A moral claim filed by a City of Zanesville resident has brought up interesting information about sewer lines with-in the city.
When Joseph Norris had problems with his sanitary sewer he first contacted a plumber and when they couldn't fix it, the city was called.
The city discovered through some work that Norris' home was on a private sewer system that was tied to at least four homes in his neighborhood, the line was only six inches, much smaller than city code.
"Those sewers were put in before there was any regulations by the City and the Health Department," explained Public Service Director Mike Sims. "A lot of them were never mapped. They were only shown on the subdivision plats and not turned over to the city."
Sims said private sewers are a problem in older areas of the city such as Fairmont, St. Louis and Moxahala Avenues. In the cases of Norris home the original builder never paid a tap fee and he's never been charged for sewer in his time of owning the property.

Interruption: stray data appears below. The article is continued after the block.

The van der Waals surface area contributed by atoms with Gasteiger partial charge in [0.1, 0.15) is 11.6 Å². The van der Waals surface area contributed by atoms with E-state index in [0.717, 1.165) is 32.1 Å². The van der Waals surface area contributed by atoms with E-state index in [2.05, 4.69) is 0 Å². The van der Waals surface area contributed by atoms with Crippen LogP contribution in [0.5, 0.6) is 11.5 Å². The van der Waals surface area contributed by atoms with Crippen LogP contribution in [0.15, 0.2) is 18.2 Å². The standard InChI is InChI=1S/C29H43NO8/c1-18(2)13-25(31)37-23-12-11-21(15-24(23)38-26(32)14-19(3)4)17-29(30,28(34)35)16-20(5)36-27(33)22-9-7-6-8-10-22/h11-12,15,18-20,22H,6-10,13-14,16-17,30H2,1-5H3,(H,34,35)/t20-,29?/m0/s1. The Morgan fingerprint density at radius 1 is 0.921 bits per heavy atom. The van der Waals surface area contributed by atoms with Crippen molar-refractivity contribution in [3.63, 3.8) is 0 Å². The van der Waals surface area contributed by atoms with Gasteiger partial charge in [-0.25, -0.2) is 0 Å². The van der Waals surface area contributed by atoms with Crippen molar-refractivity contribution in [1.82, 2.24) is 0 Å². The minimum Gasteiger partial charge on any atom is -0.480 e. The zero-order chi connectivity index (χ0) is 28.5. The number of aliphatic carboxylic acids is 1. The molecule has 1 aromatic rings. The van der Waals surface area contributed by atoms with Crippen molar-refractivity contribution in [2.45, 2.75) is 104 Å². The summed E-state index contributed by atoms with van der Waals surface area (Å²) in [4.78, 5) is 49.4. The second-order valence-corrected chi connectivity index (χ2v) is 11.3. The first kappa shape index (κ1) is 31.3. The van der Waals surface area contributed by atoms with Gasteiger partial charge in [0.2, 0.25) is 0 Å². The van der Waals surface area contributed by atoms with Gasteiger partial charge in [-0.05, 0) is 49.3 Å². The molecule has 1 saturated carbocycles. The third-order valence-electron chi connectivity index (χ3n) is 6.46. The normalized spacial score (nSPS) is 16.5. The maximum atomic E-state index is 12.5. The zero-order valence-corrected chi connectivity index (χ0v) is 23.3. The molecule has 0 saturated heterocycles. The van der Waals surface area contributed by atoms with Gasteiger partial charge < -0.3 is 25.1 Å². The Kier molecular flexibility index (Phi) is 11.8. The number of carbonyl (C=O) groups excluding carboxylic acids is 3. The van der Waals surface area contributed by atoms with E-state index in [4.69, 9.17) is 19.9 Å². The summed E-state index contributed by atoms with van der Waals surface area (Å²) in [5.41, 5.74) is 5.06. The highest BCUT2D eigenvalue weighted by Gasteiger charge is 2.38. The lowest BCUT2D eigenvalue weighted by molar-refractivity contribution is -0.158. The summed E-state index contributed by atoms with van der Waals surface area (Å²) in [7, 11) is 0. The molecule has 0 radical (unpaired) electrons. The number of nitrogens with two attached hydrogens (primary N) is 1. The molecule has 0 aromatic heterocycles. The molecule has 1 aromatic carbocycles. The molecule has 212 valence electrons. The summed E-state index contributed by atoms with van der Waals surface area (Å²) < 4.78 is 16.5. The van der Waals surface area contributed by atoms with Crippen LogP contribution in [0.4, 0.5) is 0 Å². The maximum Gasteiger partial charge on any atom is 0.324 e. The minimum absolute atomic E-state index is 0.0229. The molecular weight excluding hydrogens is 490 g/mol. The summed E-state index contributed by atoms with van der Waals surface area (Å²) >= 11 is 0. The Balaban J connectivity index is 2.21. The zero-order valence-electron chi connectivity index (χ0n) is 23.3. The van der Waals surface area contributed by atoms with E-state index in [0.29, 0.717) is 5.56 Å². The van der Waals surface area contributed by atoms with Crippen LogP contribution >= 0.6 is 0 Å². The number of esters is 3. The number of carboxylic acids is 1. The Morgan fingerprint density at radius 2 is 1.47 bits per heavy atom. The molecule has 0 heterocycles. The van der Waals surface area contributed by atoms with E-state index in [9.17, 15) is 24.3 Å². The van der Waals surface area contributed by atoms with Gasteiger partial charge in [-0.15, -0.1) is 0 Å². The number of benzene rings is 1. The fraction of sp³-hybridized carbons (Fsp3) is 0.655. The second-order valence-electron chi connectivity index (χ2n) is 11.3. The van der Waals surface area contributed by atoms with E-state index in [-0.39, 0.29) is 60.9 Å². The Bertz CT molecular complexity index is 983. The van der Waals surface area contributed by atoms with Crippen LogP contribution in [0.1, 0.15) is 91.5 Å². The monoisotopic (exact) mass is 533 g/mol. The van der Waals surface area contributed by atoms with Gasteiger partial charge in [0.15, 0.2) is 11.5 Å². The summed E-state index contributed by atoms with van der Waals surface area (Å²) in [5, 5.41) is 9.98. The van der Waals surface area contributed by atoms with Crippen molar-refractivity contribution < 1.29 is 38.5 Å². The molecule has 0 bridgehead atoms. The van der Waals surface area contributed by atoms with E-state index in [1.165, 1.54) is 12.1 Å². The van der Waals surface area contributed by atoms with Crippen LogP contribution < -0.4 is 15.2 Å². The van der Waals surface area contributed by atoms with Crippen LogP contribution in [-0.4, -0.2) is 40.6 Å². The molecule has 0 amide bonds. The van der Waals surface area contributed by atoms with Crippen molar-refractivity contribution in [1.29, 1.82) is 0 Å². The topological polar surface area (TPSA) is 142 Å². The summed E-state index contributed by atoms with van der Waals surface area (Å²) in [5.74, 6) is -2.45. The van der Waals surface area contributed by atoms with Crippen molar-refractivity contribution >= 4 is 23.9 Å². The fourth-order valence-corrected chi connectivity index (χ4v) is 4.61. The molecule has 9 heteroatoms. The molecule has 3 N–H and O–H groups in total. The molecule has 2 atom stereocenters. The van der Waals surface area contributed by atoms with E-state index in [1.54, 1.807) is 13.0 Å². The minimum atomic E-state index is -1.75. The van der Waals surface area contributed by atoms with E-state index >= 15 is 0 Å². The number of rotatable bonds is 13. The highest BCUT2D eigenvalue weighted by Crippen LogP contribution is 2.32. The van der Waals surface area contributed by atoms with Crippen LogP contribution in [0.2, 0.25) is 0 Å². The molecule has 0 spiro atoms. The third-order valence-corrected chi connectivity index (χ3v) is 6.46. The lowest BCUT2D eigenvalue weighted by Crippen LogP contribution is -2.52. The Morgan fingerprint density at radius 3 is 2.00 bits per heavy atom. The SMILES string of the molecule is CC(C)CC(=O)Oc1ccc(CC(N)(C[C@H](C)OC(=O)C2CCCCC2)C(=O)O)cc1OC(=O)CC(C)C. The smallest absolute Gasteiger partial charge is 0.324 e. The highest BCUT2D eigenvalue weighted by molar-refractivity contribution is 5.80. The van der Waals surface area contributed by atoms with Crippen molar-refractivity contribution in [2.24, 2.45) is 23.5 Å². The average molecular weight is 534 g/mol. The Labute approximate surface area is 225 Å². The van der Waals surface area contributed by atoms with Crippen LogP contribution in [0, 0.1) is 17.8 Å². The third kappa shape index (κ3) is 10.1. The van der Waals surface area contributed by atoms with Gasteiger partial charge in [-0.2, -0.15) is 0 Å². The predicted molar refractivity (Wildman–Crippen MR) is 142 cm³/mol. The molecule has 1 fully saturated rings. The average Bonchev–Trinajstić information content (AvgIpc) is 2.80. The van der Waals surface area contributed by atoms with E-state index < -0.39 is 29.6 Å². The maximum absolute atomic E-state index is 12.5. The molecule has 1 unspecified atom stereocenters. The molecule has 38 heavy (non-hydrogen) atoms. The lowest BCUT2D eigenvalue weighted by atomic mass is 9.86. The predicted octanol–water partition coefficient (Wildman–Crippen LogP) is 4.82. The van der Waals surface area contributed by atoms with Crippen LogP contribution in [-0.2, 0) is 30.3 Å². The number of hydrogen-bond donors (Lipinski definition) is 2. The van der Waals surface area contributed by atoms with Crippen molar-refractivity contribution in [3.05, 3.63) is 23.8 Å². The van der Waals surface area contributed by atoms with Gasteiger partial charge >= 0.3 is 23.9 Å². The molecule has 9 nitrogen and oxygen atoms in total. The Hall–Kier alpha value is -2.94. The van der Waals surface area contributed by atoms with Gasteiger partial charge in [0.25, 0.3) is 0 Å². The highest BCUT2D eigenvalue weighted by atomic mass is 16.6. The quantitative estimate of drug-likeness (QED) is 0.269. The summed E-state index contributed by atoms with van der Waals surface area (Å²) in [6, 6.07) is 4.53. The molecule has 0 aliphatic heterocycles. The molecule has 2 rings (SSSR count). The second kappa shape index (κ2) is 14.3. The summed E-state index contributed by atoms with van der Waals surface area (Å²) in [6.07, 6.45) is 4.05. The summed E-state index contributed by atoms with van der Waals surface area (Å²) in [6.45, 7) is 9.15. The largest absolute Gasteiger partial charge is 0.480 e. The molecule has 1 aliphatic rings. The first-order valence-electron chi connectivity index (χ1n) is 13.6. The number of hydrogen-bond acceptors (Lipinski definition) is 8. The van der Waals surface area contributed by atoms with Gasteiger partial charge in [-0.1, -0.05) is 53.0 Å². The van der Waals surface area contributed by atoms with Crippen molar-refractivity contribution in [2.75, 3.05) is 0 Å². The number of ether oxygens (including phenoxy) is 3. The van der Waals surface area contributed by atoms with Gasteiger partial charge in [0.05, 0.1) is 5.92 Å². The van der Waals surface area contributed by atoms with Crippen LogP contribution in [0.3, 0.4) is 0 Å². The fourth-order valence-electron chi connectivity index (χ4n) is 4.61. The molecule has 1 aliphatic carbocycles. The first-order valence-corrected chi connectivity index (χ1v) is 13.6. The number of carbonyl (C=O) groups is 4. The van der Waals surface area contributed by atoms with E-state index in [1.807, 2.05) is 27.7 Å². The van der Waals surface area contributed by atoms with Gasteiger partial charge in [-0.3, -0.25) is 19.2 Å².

The city did try to help the homeowner.
"We have a sketch of it now. We at least have an idea of how they run. We really won't know the basics of it. We did put a manhole in it, simply so we don't run into this situation the next time," said Sims. "If the sewer were to collapse right now, it really would be the responsibility of the property owners to share that repair."
Sims said they'll correct other private sewers as the city undergoes it's sewer separation project. The moral claim for $535.00 by Norris for excavation on the property was declined by City Council. Sims said they're now looking at all their water only customers to make sure that properties that should be getting billed for sewer are indeed being billed.